Tuesday, January 5, 2010

2010... Bring it on

Happy New Year! and Happy New Decade! So much has changed since the last new decade. First, the world didn't end because of the Y2K bug (I work in the IT field, so this was discussed A LOT leading up to well, nothing:-)), then Adele was born in the early part of the decade. Then, Adele got sick and diagnosed with Celiac Disease, then I got diagnosed with Celiac disease and felt better even if I didn't really know I was sick then, Adele got sick again and got diagnosed with the ultimate multi-tasking game called Type 1 Diabetes, we were forced into playing this game including holding down your own child to give her a needle in the very first week (not much easing into this one and we even got to practice this fun needle exercise 4 times every day in the beginning), then we learned how to play using an insulin pump and even this year we got our hands on a new game weapon called a Continuous Glucose Monitor (CGM). Some things about the Type 1 game have not changed much since we started, but other things have evolved quite a bit thankfully. So, what's in store for this new decade that we have just begun? Better Type 1 tools? A cure? Adele will be 19 years old at the end of this decade. What will her life be like in 2020? Hopefully we can be a positive influence on her and are able to give her the necessary tools and knowledge to enable her to thrive and survive independantly... It's gonna be a long climb!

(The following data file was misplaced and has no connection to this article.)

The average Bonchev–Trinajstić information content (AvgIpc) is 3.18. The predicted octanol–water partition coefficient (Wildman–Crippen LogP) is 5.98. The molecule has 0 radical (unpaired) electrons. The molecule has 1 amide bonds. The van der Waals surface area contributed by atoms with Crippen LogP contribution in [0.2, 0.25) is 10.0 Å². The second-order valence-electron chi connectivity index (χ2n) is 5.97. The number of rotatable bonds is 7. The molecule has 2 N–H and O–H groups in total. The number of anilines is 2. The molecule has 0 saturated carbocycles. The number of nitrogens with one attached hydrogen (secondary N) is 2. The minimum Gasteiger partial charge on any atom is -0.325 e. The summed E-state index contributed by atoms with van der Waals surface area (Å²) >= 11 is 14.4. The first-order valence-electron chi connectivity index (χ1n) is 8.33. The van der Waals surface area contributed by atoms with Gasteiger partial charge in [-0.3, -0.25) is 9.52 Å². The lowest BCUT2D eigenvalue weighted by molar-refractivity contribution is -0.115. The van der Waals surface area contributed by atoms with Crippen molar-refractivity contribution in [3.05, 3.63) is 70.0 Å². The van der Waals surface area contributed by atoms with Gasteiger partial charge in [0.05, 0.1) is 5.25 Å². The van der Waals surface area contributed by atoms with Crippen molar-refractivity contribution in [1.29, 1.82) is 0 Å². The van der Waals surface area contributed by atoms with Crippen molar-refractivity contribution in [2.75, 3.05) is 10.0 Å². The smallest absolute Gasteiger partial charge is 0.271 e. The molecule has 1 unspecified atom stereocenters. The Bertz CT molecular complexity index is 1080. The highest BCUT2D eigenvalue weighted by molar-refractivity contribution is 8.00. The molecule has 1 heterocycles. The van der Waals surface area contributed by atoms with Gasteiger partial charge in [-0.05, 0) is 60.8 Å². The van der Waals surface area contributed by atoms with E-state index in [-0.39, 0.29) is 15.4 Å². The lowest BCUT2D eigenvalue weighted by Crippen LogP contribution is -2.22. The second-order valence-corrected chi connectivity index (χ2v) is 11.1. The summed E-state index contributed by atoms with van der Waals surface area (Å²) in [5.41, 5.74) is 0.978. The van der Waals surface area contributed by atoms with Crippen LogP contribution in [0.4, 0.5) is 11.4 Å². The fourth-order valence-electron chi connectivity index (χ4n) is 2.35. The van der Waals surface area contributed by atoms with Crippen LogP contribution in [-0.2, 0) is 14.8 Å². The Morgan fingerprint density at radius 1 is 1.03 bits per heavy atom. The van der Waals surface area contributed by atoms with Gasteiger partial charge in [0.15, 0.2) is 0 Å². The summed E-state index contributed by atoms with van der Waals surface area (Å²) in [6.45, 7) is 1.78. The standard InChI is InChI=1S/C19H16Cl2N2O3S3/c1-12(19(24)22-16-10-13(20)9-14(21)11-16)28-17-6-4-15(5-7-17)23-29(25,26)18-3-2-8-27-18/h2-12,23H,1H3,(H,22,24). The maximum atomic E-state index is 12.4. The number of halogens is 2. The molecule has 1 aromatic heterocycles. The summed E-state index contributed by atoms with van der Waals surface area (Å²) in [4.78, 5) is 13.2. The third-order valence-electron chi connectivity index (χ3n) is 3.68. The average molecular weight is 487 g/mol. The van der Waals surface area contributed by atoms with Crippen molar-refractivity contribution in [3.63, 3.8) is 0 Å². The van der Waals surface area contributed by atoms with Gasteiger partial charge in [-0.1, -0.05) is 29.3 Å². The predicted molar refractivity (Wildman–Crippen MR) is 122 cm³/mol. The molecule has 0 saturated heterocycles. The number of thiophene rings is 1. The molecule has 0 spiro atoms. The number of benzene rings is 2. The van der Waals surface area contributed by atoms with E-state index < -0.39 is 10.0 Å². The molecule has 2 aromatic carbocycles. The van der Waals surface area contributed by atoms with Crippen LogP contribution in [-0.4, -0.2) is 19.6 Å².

We've been on a CGM vacation this past week. Adele was with either myself or my wife (or both) pretty much the whole week so we (actually Adele) decided to go sensorless. Her skin is so "raw" because of all of the itching that we're starting to worry about running out of insertion spots. Skin real estate is at an all-time low! It felt good to let her skin heal by reducing the number of foreign objects inserted into her epidermis from 2 to 1 (as well as the accompanying sticker to hold the hardware in place). The weird thing is that the week without the CGM was actually the best as far as blood glucose control that we have had in a long time. She had a few lows mostly in the 3's (from 54 to 70 in US units) and not many highs. This winning streak was not due to us doing a better job. The body suddenly starts to cooperate and becomes "predictable". It just happens some times, kindof like a streak of nice, beautiful weather. You can't plan for it to happen, but you sure as hell appreciate it while it does.